Canvas’ defaults encourage a simplistic, linear course with step-by-step navigation for all tasks. The features for instructors to customize extensively, have students collaborate, and make grading meaningful, are conspicuously missing. When requested in the community, such features meet with success mainly when they adhere to the basic philosophy of simplicity.
The implication is that any depth must exist within the instructional materials accessed through the system. At the top level, the environment in which the student must work, the danger of cognitive overload is mitigated by providing as few options as possible. It is a clear return to 4th grade “computerized learning”, the kind that takes place in a lab. Pupils sit at stations, and the software guides them step-by-step by pressing as few buttons as possible. With visual and touch-screen interfaces, this is now even easier. Complete a small task, get instant feedback, press ‘Next’.
The fact that such interfaces prevent branching, distributed, or complex learning is considered to be a feature, not a bug. All information is “chunked” for easy understanding and assessment.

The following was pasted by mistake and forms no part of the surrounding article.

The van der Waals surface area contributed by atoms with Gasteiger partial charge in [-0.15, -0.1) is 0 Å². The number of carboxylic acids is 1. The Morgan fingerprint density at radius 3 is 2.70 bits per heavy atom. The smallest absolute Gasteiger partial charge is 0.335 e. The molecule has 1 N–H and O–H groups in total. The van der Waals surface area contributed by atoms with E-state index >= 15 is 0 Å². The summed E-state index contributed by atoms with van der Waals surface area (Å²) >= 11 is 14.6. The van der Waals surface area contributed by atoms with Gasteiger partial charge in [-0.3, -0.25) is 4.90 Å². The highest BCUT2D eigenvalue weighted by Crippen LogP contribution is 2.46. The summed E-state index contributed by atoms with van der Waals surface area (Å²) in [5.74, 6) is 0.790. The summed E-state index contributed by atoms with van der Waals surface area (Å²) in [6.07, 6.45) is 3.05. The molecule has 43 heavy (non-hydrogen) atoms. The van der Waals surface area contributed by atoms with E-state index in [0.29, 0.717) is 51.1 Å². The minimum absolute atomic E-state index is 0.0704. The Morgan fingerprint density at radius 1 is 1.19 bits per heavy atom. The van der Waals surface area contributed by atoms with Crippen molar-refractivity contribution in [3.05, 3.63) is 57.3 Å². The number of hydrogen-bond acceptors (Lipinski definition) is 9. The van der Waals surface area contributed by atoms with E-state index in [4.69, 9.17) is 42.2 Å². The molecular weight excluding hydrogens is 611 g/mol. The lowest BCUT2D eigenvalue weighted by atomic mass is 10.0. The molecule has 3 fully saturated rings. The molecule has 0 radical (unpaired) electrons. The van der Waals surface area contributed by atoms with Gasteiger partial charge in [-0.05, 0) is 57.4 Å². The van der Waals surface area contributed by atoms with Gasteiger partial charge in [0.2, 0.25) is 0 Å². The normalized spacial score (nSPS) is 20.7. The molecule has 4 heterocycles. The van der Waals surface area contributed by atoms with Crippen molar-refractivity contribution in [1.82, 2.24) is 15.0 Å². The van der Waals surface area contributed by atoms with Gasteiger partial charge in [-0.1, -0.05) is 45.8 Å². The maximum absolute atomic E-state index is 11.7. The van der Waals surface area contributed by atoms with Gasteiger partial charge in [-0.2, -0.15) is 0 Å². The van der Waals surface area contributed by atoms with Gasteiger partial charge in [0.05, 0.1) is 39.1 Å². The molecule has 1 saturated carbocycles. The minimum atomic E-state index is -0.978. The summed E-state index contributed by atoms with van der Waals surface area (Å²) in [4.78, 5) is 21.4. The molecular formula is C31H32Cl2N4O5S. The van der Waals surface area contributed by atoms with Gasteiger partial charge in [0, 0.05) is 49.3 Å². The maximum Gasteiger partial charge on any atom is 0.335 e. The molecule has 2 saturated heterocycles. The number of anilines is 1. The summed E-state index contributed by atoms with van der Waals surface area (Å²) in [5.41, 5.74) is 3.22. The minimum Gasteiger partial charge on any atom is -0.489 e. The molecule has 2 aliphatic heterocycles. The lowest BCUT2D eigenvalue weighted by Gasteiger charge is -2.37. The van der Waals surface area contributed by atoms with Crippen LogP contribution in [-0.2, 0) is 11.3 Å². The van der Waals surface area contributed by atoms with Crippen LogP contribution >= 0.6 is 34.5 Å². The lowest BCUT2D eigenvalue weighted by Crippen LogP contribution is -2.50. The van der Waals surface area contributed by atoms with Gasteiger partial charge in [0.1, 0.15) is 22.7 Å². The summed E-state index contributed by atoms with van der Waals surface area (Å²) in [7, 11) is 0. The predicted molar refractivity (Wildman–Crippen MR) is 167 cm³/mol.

Back in the early 1990s, we were all excited about the open web and its possibilities for the exploration of human information. We were able to look up things that had previously been inaccessible before, and we developed pedagogies designed to use that easy-to-access information. To do so meant designing our own pathways through the material, to help students turn their study into knowledge.
With the coming of the read-write web, it became possible for users to interact with the software in online spaces. IRC and other forms of synchronous chat had been available, but required some technical knowledge. Web-based interactions, which required little technical understanding, became simpler and easier to use. With the development of private web spaces like Facebook and Google, companies came to control the interfaces, simplifying even further what we needed to know to use the tools, and pruning the content we could access easily.